Leadership on Point

Are You A Spectator In Your Own Life?

June 21, 2013 John Dowd Jr. - Guest Author

At 50 years old, I got maybe the best gift anyone could ever get… I got fired.

Of course, at the moment it didn’t seem like a gift.  After a wonderful 30-year broadcast career, I found myself at a new chapter in my life with a burning question: What next?

The next logical step that my “mind” told me was to get another radio manager job, which would have been my TENTH.  Don’t get me wrong, I’m very grateful to have had a wonderful career.  But, I felt that the meaning in my life was no longer there.  While I did my best to help others, the corporate world had me focused less on people and more on profits.

Should I get a new job and feel like I was a spectator of my life and not living it? Or should I stop and try to finish a book that I had started a few years before, on positive thinking and well-being?  How wonderful to think about this project of slowing down and doing something that brought true meaning into both my life and the lives of others.

(more…)

Read More +

Mentoring As An Act of Freeing

June 4, 2013 Chip Bell - Guest Author

“Do you give the horse his strength or clothe his neck with a flowing mane?  Do you make him leap like a locust, striking terror with his proud snorting?   He laughs at fear, afraid of nothing; he does not shy away from the sword.  In frenzied excitement he eats up the ground; he cannot stand still when the trumpet sounds.”

These powerful words from Job: 39 open the movie Secretariat, a film about the greatest horse that ever lived.  Not only did Secretariat (real name: Big Red) win the Triple Crown, he won all the three races in record time that all stand today, almost 40 years later. The storyline of the movie was about owner, Penny Chenery Tweedy, insisting his trainer and jockey let Secretariat run his own race–that is, with minimum supervision.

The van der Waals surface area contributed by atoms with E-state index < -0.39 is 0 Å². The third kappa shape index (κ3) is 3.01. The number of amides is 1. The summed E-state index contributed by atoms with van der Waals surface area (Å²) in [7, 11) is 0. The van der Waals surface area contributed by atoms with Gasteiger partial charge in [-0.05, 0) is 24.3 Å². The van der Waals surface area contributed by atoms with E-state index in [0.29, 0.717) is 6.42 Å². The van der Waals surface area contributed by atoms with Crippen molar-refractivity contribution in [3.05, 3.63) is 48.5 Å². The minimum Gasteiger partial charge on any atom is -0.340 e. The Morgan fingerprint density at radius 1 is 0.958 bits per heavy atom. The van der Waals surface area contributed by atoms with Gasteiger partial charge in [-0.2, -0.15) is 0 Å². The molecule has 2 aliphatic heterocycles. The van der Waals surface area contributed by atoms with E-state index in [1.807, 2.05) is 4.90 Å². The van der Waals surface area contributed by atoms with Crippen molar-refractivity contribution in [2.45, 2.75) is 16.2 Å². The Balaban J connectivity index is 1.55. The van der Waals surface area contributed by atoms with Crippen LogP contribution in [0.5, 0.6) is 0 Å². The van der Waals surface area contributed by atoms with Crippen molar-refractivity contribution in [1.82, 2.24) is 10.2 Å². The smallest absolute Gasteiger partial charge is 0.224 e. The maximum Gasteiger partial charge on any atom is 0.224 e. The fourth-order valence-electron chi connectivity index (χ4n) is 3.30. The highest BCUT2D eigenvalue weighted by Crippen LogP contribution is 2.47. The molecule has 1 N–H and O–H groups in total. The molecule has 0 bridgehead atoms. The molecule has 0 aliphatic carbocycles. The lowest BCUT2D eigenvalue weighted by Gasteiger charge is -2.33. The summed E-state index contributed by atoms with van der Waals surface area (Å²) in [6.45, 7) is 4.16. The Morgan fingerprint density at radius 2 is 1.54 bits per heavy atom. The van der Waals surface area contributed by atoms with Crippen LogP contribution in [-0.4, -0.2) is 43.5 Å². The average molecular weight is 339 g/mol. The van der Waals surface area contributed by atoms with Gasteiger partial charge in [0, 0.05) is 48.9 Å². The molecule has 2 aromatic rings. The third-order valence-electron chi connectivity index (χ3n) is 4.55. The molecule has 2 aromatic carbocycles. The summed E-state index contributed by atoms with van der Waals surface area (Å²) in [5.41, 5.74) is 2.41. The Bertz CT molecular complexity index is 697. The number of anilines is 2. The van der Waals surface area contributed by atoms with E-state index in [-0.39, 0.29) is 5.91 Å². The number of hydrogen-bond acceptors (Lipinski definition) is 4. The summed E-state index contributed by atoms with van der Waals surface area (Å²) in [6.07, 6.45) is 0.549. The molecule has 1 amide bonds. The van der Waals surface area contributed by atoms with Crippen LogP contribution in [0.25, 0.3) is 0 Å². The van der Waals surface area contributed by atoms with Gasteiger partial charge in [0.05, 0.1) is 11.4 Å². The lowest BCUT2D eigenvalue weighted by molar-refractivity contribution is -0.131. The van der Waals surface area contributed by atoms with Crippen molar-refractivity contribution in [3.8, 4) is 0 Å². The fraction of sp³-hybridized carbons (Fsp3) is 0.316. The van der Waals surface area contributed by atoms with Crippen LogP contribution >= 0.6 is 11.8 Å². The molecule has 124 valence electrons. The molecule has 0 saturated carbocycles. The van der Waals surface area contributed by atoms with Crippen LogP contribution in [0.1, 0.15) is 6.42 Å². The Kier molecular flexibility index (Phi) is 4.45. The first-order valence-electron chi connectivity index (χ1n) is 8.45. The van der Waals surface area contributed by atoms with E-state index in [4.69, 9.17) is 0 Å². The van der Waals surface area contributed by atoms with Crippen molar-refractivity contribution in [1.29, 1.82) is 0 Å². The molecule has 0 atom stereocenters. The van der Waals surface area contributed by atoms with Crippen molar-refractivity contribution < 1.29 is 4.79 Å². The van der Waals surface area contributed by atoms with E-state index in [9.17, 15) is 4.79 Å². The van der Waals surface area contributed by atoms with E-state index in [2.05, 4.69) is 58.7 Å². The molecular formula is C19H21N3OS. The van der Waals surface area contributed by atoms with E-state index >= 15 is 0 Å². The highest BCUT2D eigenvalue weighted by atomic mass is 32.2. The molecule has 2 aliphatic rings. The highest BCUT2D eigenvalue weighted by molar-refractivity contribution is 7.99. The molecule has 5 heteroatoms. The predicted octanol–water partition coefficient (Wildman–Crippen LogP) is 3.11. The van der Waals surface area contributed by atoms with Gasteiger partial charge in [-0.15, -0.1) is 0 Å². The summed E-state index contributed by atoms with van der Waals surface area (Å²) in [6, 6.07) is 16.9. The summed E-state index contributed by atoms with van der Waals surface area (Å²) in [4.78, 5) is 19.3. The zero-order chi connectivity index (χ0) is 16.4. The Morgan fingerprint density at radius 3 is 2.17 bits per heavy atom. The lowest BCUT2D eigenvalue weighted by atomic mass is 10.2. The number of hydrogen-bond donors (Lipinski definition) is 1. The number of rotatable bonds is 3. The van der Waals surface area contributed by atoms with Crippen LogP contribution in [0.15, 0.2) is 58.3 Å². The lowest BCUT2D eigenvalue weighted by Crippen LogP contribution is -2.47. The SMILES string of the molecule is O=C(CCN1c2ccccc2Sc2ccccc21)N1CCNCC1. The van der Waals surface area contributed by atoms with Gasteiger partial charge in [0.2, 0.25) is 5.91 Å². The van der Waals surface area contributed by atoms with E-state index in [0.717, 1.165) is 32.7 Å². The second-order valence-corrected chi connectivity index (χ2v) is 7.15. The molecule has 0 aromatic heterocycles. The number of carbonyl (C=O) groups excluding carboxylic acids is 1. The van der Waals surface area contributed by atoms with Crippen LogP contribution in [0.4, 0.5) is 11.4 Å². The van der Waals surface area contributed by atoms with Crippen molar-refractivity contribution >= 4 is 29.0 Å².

What if mentoring was all about removing, not about adding?  What if mentors believed their protégé was like a prize “race horse” that only needed the permission, proficiency, and protection to achieve greatness?  What if mentors worked as hard to get out of the way as they did to control and direct?

Had Secretariat trainer Lucien Laurin or jockey Ron Turcotte decided they needed to dictate, direct and domesticate Secretariat we might never have gotten to witness his “frenzied excitement to eat up the ground” as he ran the race he was meant to run.  Set your protégé free and let him or her “learn like the wind.”

 

Chip R. Bell is a customer loyalty consultant and the author of several best-selling books.  His newest book (with best-selling author Marshall Goldsmith) is Managers as Mentors:  Building Partnerships for Learning.  He can be reached at www.chipbell.com.  The book can be ordered http://amzn.to/1aqsUf3.

Read More +